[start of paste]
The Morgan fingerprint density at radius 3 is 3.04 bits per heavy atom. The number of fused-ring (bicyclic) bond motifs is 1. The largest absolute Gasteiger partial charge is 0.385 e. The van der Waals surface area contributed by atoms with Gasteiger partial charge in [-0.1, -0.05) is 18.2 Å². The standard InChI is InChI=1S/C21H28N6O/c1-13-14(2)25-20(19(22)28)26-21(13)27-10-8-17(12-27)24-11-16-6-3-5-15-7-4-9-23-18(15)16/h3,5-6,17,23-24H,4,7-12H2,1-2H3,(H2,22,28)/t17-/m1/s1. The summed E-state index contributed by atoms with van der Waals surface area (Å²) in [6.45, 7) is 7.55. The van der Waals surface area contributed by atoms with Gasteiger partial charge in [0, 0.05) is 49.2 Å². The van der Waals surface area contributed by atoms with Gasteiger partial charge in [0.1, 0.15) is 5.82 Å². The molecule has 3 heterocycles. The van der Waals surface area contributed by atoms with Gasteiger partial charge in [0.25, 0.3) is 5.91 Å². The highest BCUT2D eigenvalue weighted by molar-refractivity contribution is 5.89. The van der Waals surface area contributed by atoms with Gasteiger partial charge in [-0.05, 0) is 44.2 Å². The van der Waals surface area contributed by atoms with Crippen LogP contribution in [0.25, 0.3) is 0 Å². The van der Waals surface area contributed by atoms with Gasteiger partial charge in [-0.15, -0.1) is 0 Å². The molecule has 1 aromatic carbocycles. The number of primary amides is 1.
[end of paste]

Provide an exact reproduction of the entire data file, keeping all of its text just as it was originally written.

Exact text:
The Morgan fingerprint density at radius 3 is 3.04 bits per heavy atom. The number of fused-ring (bicyclic) bond motifs is 1. The largest absolute Gasteiger partial charge is 0.385 e. The van der Waals surface area contributed by atoms with Gasteiger partial charge in [-0.1, -0.05) is 18.2 Å². The standard InChI is InChI=1S/C21H28N6O/c1-13-14(2)25-20(19(22)28)26-21(13)27-10-8-17(12-27)24-11-16-6-3-5-15-7-4-9-23-18(15)16/h3,5-6,17,23-24H,4,7-12H2,1-2H3,(H2,22,28)/t17-/m1/s1. The summed E-state index contributed by atoms with van der Waals surface area (Å²) in [6.45, 7) is 7.55. The van der Waals surface area contributed by atoms with Gasteiger partial charge in [0, 0.05) is 49.2 Å². The van der Waals surface area contributed by atoms with Gasteiger partial charge in [0.1, 0.15) is 5.82 Å². The molecule has 3 heterocycles. The van der Waals surface area contributed by atoms with Gasteiger partial charge in [0.25, 0.3) is 5.91 Å². The highest BCUT2D eigenvalue weighted by molar-refractivity contribution is 5.89. The van der Waals surface area contributed by atoms with Gasteiger partial charge in [-0.05, 0) is 44.2 Å². The van der Waals surface area contributed by atoms with Crippen LogP contribution in [0.25, 0.3) is 0 Å². The van der Waals surface area contributed by atoms with Gasteiger partial charge in [-0.15, -0.1) is 0 Å². The molecule has 1 aromatic carbocycles. The number of primary amides is 1.